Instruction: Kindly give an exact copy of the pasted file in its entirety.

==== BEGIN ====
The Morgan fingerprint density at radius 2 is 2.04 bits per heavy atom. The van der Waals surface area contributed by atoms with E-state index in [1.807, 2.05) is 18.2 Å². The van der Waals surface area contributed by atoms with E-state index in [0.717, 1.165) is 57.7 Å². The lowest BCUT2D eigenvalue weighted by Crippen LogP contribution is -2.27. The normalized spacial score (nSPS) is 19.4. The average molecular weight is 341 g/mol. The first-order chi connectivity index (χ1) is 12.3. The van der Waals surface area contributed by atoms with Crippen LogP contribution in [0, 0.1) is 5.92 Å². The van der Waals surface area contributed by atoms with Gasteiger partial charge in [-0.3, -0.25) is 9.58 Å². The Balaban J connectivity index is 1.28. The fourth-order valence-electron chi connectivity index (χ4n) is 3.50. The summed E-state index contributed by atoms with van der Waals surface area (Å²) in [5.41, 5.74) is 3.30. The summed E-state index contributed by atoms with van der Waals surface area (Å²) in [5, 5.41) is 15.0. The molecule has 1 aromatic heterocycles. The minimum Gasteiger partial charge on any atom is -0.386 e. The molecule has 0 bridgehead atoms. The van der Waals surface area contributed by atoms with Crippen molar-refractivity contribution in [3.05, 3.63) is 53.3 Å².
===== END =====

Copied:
The Morgan fingerprint density at radius 2 is 2.04 bits per heavy atom. The van der Waals surface area contributed by atoms with E-state index in [1.807, 2.05) is 18.2 Å². The van der Waals surface area contributed by atoms with E-state index in [0.717, 1.165) is 57.7 Å². The lowest BCUT2D eigenvalue weighted by Crippen LogP contribution is -2.27. The normalized spacial score (nSPS) is 19.4. The average molecular weight is 341 g/mol. The first-order chi connectivity index (χ1) is 12.3. The van der Waals surface area contributed by atoms with Crippen LogP contribution in [0, 0.1) is 5.92 Å². The van der Waals surface area contributed by atoms with Gasteiger partial charge in [-0.3, -0.25) is 9.58 Å². The Balaban J connectivity index is 1.28. The fourth-order valence-electron chi connectivity index (χ4n) is 3.50. The summed E-state index contributed by atoms with van der Waals surface area (Å²) in [5.41, 5.74) is 3.30. The summed E-state index contributed by atoms with van der Waals surface area (Å²) in [5, 5.41) is 15.0. The molecule has 1 aromatic heterocycles. The minimum Gasteiger partial charge on any atom is -0.386 e. The molecule has 0 bridgehead atoms. The van der Waals surface area contributed by atoms with Crippen molar-refractivity contribution in [3.05, 3.63) is 53.3 Å².